A.B. Prosper
A.B. Prosper
Reply to  Epaminondas
1 year ago

Like common sense gun control or common sense emergency search powers ? F the Constitution is that what you mean ? The document either means something or it does not and while it been common practice for people to make shit up, its still wrong whether its denying guns to freedmen or telling people what they can drink or read In any case the H.A.N. never existed in my lifetime (Gen X here) though the US as White nation still existed till around 2000 Those old nostrums simply are no longer valid Also as for porn specifically. The reduction in… Read more »

Tax Slave
1 year ago

You want ugly? Just look at what passes for “fashionable” these days.
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Dutch
Dutch
Reply to  Tax Slave
1 year ago

I think I just felt my testicles retracting into my body at the sight of that. The second one that you just added, as well.

Rod1963
Rod1963
Reply to  Tax Slave
1 year ago

Burn them all, burn this spawn of satan.

Steve
Steve
Member
Reply to  Tax Slave
1 year ago

One transgender woman and one woman who is not a former first lady.

Ursula
Ursula
Reply to  Tax Slave
1 year ago

Gross! That ugly ape-browed, fat-assed, bow-legged gorilla. And the white guy is not much better, feeling a Mad Max vibe.

Epaminondas
Member
Reply to  Tax Slave
1 year ago

Once seen, a thing cannot be unseen.

Mcleod
Mcleod
1 year ago

I was talking to the old man about working class vs white collar. I have some nephews and nieces (the old man’s oldest grandkids) beginning their college / training. The boys have the brains for college STEM, particularly the family business, engineering, but not the stamina. They HATE the prerequisite course work, and can’t keep their mouth shut. How to you make an A in differentials and an F in U.S. History. Easy, “I got sick of listening to her mouth, so I stopped going to class”. The girl, of course is eating it up like slop in a hog… Read more »

Dutch
Dutch
Reply to  Mcleod
1 year ago

I do a lot of work settling estates and directing the inheritances to the next generation. It is always 50/50, even within families. It goes to four kids, and two will save it while the other two will spend it all in a year, every time. I suspect the horror stories you hear about people quickly blowing their lottery winnings reflect about 50% of that population pool as well. I don’t know how much is hardwired and how much is socialization, but it is interesting how siblings almost always go in opposite directions. Maybe hardwired with randomization of how it… Read more »

Rod1963
Rod1963
Reply to  Mcleod
1 year ago

The guys in the trades were never taught home-economics and money management which should be mandatory in trade school. So when the money comes rushing in, they go stupid. Some learn the hard way and some never do. But the same can be applied to STEM workers as well. I used to buy, repair and sell salvaged autos and make decent money as side job while working for the DoD. Yet I had more money in my bank account and in my wallet than senior engineers Look at the Google, FB engineers, they make six figures yet most live like… Read more »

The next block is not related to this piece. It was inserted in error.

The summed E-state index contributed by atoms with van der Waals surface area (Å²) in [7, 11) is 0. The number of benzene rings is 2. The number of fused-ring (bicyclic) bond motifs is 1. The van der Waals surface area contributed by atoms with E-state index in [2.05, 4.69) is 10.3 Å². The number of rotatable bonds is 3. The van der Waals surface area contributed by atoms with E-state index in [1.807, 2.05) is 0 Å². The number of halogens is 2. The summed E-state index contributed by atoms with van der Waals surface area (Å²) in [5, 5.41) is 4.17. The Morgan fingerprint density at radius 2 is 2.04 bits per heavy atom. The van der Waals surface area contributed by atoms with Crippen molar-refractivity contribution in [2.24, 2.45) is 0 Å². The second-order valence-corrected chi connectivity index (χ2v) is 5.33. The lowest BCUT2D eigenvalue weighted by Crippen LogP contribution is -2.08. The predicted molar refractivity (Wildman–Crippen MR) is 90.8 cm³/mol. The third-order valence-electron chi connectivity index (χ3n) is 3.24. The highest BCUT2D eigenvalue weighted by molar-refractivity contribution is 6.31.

David_Wright
Member
Reply to  Mcleod
1 year ago

I know may of these trades people and you are truly way off. Possibly near you but nothing from my experience.

BTP
Member
1 year ago

Belloc observed – in the way back – that the rich benefit from chaos. The rich have resources, including usually being smarter than average, that others don’t have. Importantly, they can solve problems through their own & borrowed resources. Everybody else needs the benefits of the cultural solutions to help them solve their problems. They don’t have five generations of stable families and their families’ expectations about how to live and their families’ ability to provide social and job help; they need broader cultural rules. The evil genius of our age is that it has liberated the rich from their… Read more »

pimpkin\'s nephew
pimpkin\'s nephew
1 year ago

This hits close to the heart, Z man, as one who graduated from high school the year that ‘Saturday Night Fever’ hit the theaters. A year or two later we were subjected to the film version of ‘Grease’ – again with Travolta – degrading our adolescent sweetheart Olivia Newton-John as a sex whore. It was an era that put the full-press on decency, even the idea of decency. That said, I’m glad I grew up then. People still said what they thought, and goodness knows I got an earful of this thought from people who had lived in stark times.… Read more »

Dale Peterson
Dale Peterson
1 year ago

Since we are talking about the 70’s, what is Z’s (and other people’s) take on Apocolypse Now?

pimpkin\'s nephew
pimpkin\'s nephew
Reply to  Dale Peterson
1 year ago

‘Apocalypse Now’ is almost certainly the 2nd best movie I have never seen, right behind ‘Blade Runner’.

Ursula
Ursula
Reply to  Dale Peterson
1 year ago

Over-rated nihilistic crap. I think the bull de-capitation may have been real, adding to my disgust. I thought this was a great, meaningful film a couple decades ago. My, how things change.

pimpkin\'s nephew
pimpkin\'s nephew
Reply to  Ursula
1 year ago

Merry Christmas to Ursula and all the nice people here at the Z-blog. As to movies, I plan to watch the best film ever made in Communist China, for the 4th time, “To Live” (1994).

Robert the Wise
Robert the Wise
Reply to  pimpkin\'s nephew
1 year ago

Yes. I can’t believe that movie got made but I’m glad it did. Everyone should see “To Live.”

Dutch
Dutch
Reply to  Dale Peterson
1 year ago

Having talked to a couple of Vietnam combat vets about the movie on separate occasions, they were taken with the river scenes. “We were petrified, and we knew they would come after us. We just didn’t know when, how, or from which direction”. They simply wanted to get out in one piece, so the Col. Kurtz stuff was just irrelevant to them.

Rcocean
Rcocean
1 year ago